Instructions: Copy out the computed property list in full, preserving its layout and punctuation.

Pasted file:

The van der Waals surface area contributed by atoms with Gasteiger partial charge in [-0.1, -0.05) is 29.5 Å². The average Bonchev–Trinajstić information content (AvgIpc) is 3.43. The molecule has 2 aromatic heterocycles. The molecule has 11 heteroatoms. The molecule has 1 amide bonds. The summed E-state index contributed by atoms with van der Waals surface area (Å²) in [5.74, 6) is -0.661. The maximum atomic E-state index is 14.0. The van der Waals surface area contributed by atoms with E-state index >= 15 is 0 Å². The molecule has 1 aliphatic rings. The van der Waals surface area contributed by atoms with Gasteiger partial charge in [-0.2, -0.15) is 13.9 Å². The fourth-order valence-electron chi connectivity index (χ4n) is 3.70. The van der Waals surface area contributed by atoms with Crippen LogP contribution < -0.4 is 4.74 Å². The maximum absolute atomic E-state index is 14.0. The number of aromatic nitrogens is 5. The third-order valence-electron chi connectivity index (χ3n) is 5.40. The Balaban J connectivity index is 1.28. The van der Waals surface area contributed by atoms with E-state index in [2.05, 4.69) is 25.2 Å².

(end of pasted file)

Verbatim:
The van der Waals surface area contributed by atoms with Gasteiger partial charge in [-0.1, -0.05) is 29.5 Å². The average Bonchev–Trinajstić information content (AvgIpc) is 3.43. The molecule has 2 aromatic heterocycles. The molecule has 11 heteroatoms. The molecule has 1 amide bonds. The summed E-state index contributed by atoms with van der Waals surface area (Å²) in [5.74, 6) is -0.661. The maximum atomic E-state index is 14.0. The van der Waals surface area contributed by atoms with E-state index >= 15 is 0 Å². The molecule has 1 aliphatic rings. The van der Waals surface area contributed by atoms with Gasteiger partial charge in [-0.2, -0.15) is 13.9 Å². The fourth-order valence-electron chi connectivity index (χ4n) is 3.70. The van der Waals surface area contributed by atoms with Crippen LogP contribution < -0.4 is 4.74 Å². The maximum absolute atomic E-state index is 14.0. The number of aromatic nitrogens is 5. The third-order valence-electron chi connectivity index (χ3n) is 5.40. The Balaban J connectivity index is 1.28. The van der Waals surface area contributed by atoms with E-state index in [2.05, 4.69) is 25.2 Å².